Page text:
Feeds

LG to bring Palm's webOS BACK FROM THE DEAD in TVs next week – report

Can Korean chaebol succeed where Palm and HP failed?

Reducing the cost and complexity of web vulnerability management

South Korean electronics giant LG plans to debut its first smart TV based on the webOS operating system next week, industry insiders claim.

Citing an unnamed source, the Wall Street Journal reports that the webOS-powered boob tube will be unveiled at the 2014 Consumer Electronics Show (CES) in Las Vegas, due to run from January 7 through 10.

LG bought the rights to the webOS platform in February from HP, which had struggled to find a use for the technology since landing it as part of its 2010 acquisition of Palm for $1.2bn.

Palm developed the OS for use in smartphones and fondleslabs, but the devices it brought to market met with lukewarm reception among consumers and app developers alike. HP's follow-on TouchPad tablet barely got a chance to prove itself before then-CEO Léo Apotheker binned the entire product line.

For a while, HP pretended webOS still had a bold future at the company, going as far as to claim the technology would ship as a UI for every HP-branded PC and printer. But those plans never came to fruition, and it soon became clear that HP's webOS efforts were essentially stillborn.

Enter LG. The Korean chaebol announced in February that it had spent an undisclosed sum to acquire not just the source code, documentation, and intellectual property rights to webOS, but also the team of HP engineers that had been working on the platform.

The catch was that, contrary to assumptions, LG said it wasn't interested in webOS for its smartphones, which so far have run Google's Android OS. Instead, it planned to use the technology to revamp the UI on its line of smart TVs.

"The open and transparent webOS technology offers a compelling user experience that, when combined with our own technology, will pave the way for future innovations using the latest Web technologies," LG CTO Skott Ahn said in a statement at the time.

Here at Vulture Annex in San Francisco, we can't help but think the move could be a step in the right direction. Smart TV is still a relatively young market, and we've yet to see a UI for one of these devices that we'd describe as user-friendly.

According to the WSJ's sources, LG plans to retain webOS's "cards" UI approach, which was one of the more popular aspects of Palm's latter-day smartphones.

Then again, maybe LG should worry less about the "user experience" of its devices and do more about fixing the hidden, invasive aspects of its smart TVs. Recent reports have revealed that LG TVs regularly "phone home" to report on user viewing habits – a fact that LG has reportedly marketed to advertising partners.

LG has promised to disable some of these "features" on its existing TVs with firmware updates. What data it plans to collect from its webOS-based sets, however, remains to be seen. ®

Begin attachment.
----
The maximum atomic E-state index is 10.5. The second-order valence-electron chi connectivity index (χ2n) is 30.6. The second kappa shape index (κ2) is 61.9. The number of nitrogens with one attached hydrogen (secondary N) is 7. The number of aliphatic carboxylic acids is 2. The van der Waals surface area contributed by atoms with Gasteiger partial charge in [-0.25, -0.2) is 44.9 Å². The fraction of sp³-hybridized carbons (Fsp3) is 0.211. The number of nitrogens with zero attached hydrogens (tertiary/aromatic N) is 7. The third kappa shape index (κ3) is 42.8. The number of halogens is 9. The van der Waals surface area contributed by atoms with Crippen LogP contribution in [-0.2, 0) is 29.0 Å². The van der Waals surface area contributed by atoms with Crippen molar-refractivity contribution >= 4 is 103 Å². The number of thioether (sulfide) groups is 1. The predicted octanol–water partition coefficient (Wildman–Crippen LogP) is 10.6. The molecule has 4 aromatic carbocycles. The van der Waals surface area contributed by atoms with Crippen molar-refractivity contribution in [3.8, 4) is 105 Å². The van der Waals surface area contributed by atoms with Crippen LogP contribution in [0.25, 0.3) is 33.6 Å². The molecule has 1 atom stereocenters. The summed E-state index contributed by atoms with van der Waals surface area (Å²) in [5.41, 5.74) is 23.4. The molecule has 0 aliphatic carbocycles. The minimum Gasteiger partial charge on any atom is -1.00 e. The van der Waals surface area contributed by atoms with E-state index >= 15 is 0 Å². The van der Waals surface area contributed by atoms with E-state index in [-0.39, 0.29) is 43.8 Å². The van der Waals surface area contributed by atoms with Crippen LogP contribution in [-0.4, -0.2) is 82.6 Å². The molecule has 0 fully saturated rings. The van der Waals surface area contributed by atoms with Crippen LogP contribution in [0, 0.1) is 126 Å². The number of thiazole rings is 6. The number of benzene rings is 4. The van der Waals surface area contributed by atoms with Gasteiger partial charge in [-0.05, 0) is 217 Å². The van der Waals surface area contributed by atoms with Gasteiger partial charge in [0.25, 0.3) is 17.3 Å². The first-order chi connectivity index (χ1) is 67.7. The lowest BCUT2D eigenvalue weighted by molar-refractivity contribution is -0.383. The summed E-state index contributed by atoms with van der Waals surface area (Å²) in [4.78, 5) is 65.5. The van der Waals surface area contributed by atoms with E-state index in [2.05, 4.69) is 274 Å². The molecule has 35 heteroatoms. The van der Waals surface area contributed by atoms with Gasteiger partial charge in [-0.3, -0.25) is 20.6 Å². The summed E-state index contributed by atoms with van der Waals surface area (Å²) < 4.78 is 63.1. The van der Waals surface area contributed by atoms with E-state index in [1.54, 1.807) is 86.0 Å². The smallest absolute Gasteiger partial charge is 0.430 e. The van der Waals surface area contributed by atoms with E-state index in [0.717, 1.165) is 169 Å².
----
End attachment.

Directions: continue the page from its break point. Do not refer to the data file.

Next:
Security for virtualized datacentres

More from The Register

next story
'Windows 9' LEAK: Microsoft's playing catchup with Linux
Multiple desktops and live tiles in restored Start button star in new vids
Not appy with your Chromebook? Well now it can run Android apps
Google offers beta of tricky OS-inside-OS tech
New 'Cosmos' browser surfs the net by TXT alone
No data plan? No WiFi? No worries ... except sluggish download speed
SUSE Linux owner Attachmate gobbled by Micro Focus for $2.3bn
Merger will lead to mainframe and COBOL powerhouse
iOS 8 release: WebGL now runs everywhere. Hurrah for 3D graphics!
HTML 5's pretty neat ... when your browser supports it
Greater dev access to iOS 8 will put us AT RISK from HACKERS
Knocking holes in Apple's walled garden could backfire, says securo-chap
NHS grows a NoSQL backbone and rips out its Oracle Spine
Open source? In the government? Ha ha! What, wait ...?
Google extends app refund window to two hours
You now have 120 minutes to finish that game instead of 15
Intel: Hey, enterprises, drop everything and DO HADOOP
Big Data analytics projected to run on more servers than any other app
prev story

Whitepapers

Providing a secure and efficient Helpdesk
A single remote control platform for user support is be key to providing an efficient helpdesk. Retain full control over the way in which screen and keystroke data is transmitted.
Saudi Petroleum chooses Tegile storage solution
A storage solution that addresses company growth and performance for business-critical applications of caseware archive and search along with other key operational systems.
Security and trust: The backbone of doing business over the internet
Explores the current state of website security and the contributions Symantec is making to help organizations protect critical data and build trust with customers.
Reg Reader Research: SaaS based Email and Office Productivity Tools
Read this Reg reader report which provides advice and guidance for SMBs towards the use of SaaS based email and Office productivity tools.
Security for virtualized datacentres
Legacy security solutions are inefficient due to the architectural differences between physical and virtual environments.